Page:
MicroStrategy has released its financial results for Q4 2021, on February 2, 2021. The company reported a net loss of $146.6 million due to impairment loss charges on its bitcoin purchase. MicroStrategy has seen a profit of nearly $4 billion from its bitcoin holdings despite the recent bitcoin price dip.
Another Transformational Year
MicroStrategy (Nasdaq: MSTR), the world’s largest publicly-traded business intelligence company has revealed via its Q4, 2021, financial results report released on February 1, 2022, that the past year was generally phenomenal, as its software business witnessed positive revenue growth for the first time since 2014.
The company also revealed that it succeeded in beefing up its existing bitcoin stash, adding over 10,300 BTC to its holdings after successfully raising funds through its at-the-market equity offering
conducted last year.
“We also significantly expanded our bitcoin holdings in the quarter, adding over 10,300 BTC to our holdings after raising capital in the quarter through our at-the-market equity offering. Today, MicroStrategy is the world’s largest publicly traded corporate owner of bitcoin with over 125,000 BTC. We will continue to evaluate opportunities to raise additional capital to execute on our bitcoin acquisition strategy.”
Decent Profit Despite Impairment Loss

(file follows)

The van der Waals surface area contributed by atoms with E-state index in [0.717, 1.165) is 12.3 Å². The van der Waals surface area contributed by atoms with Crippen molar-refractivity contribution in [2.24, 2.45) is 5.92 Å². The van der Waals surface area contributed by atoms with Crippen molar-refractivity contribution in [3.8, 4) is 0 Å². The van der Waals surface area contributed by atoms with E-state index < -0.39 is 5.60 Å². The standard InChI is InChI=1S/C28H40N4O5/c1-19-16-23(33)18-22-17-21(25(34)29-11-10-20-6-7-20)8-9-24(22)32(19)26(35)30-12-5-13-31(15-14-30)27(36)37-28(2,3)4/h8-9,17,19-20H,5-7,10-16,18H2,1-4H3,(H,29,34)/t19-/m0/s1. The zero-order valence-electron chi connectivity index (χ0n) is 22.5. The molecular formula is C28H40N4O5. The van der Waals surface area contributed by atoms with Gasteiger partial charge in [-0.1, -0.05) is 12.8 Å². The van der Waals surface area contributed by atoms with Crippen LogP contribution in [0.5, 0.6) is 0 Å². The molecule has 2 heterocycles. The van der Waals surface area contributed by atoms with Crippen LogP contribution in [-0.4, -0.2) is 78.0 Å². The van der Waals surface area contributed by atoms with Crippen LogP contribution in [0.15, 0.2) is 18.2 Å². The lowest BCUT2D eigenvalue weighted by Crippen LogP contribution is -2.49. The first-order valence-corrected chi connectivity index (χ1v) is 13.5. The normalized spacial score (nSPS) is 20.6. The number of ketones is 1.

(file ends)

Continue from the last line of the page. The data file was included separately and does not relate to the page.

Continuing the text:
As seen in the firm’s financial result report, as of December 31, the carry value of MicroStrategy’s digital asset holdings (comprising roughly 124,391 BTC) stood at $2.850 billion, reflecting a cumulative impairment loss of $901.3 million since they were purchased. The average carrying amount of the assets was approximately $22,913 per bitcoin.
In the same vein, the Tysons Corner, Virginia-based company noted the original cost basis and market value of its bitcoin holding were $3.752 billion and $5.707 billion, respectively, representing an average cost per BTC of roughly $30,159 and a market price of $45,879.97 per bitcoin.
For the uninitiated, carrying value is an accounting measure that measures the original value of an asset when during its initial purchase minus any depreciating factors, while an impairment loss simply refers to the reduction in the carrying amount of an asset.
It will be recalled that the dreaded U.S financial watchdog, the Securities and Exchange Commission (SEC) rejected MicroStrategy’s existing unofficial (non-GAAP) bitcoin accounting measures, earlier in January 2022, mandating
the firm to change its practices.
With a total of 125,051 BTC (worth around $5 billion at current prices), MicroStrategy seems to be winning its bitcoin bet so far, as its gains now stand at an impressive $1.22 billion.
Despite the fact that not even the most seasoned financial analysts
can accurately pinpoint the bitcoin price ‘bottom,’ MicroStrategy remains confident in the long-term potential of bitcoin and the firm’s CFO, Phong Le has made it clear
that the company will continue to buy bitcoin, adding that the team is constantly in search of fail-proof ways of using bitcoin to add value for shareholders.
While some observers have argued
that MicroStrategy could find it impossible to pay its debt (which now sits at more than $2 billion), if the bitcoin price eventually crashes more than what the world has seen in the past, that ugly scenario appears very unlikely at the moment, unless the numerous institutional investors and ‘whales’ holding bitcoin in their balance sheet decide to liquidate it all or the Bitcoin network finally gets hacked.
At the time of writing, the price of bitcoin (BTC
) is hovering around $38,560, with a market cap of $730.60 billion
, as seen on Nomics.